PDF of Prof. Santosh’s handwritten notes are here.


A function f which maps inputs from a domain D to outputs from a range R:

f: D \rightarrow R

If R is finite, we can assume that the output is a single bit \{0, 1\}. (If the output has k bits, we could think of it as k functions, one for each bit).

Example: f(x) = 1 if x is prime.

Computation is the evaluation of functions by a machine with a finite and well-defined set of operations.


Is every function computable?

To formalize the notion of computability, we will define some terms.

Alphabet \Sigma is a finite set of symbols.


\Sigma = \{0,1\}
\Sigma = \{0,1, 2, \dots, 9\}
\Sigma = \{A, B, \dots, Z\}
\Sigma = ASCII

A string is a finite sequence of symbols from the alphabet.

\Sigma^{*} = Set of all strings with elements in \Sigma

A language is a set of strings, i.e., any subset of \Sigma^*

Using the above terminology, we could think of a function as a map from \Sigma^* to \{0,1\}.

The language defined by f, L_f is the set of all input strings which map to 1. Formally, L_f = \{x \in \Sigma^* \vert f(x) = 1\}

Countable Sets

A set S is countable if there exists a map g : S \rightarrow \mathbb{N} such that g is one-to-one and into (injective).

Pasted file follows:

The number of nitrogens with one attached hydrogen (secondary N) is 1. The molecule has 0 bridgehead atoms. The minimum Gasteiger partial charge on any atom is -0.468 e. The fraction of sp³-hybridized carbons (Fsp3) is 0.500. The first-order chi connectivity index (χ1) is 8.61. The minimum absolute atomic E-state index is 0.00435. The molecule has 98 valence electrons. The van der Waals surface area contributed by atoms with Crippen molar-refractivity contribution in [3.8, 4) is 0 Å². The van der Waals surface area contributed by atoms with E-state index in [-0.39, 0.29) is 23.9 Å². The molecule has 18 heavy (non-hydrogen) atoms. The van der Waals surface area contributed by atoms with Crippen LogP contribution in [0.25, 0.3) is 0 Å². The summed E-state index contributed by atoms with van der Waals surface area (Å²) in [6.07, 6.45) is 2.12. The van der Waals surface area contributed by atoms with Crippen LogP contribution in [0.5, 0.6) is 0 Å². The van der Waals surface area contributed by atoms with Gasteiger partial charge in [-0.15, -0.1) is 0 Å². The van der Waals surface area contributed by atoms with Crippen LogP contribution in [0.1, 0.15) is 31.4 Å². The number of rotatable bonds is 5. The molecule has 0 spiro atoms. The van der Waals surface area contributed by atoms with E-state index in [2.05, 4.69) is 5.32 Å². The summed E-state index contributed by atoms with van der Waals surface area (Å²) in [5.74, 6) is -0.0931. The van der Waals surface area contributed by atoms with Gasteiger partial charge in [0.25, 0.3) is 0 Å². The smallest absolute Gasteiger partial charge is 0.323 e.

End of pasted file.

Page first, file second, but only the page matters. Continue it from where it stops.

Theorem 1: The set of all strings \Sigma^* over any finite alphabet \Sigma is countable.


  • Suppose \Sigma = \{0,1\}.
  • Every string in \Sigma^* is a sequence of 0‘s and 1‘s. We can interpret each string as a number in binary after appending a leading 1. Thus, we could map each string to the natural number it represents. It is easy to see that this map is one-one and into.
  • For the general case, when \Sigma is k-ary, we could interpret every string as a number in base k, and thus map every string to the natural number it represents i.e. map string x_1 x_2 \dots x_l to x_l + k x_{l-1} + k^2 x_{l-2} + \dots + k^{l-1} x_1 + k^l.

Programs are sets of instructions for machines, represented as strings over some finite alphabet. Not every string represents a program but all programs can be represented as strings. This means that the set of all programs is a subset of \Sigma^*. Thus, by Theorem 1, the set of all programs is countable.

Theorem 2: The set of all languages over a finite alphabet is uncountable.


  • Assume that the set of all languages is countable. This means that there exists a one-to-one and into function which maps every language to a natural number. Since such a map exists, we can enumerate languages as L_1, L_2, \dots where the language L_i corresponds to the language that maps to natural number i. As we proved earlier, the set of all strings is countable, so we can enumerate strings as x_1, x_2, \dots.
  • Consider the language L = \{x_j \vert x_j \notin L_j\}
  • Since we assumed the set of all languages is countable, \exists t \in \mathbb{N} such that L = L_t
  • Does x_t \in L_t? If we assume x_t \in L_t, we have x_t \notin L (=L_t) by the construction of L. If we assume x_t \notin L_t, we have x_t \in L (=L_t). Thus, we have a contradiction in either case. This proves that the set of all languages is uncountable.

Since the set of all programs is countable while the set of all languages is uncountable, there exist (infinitely many) languages which have no programs to decide them.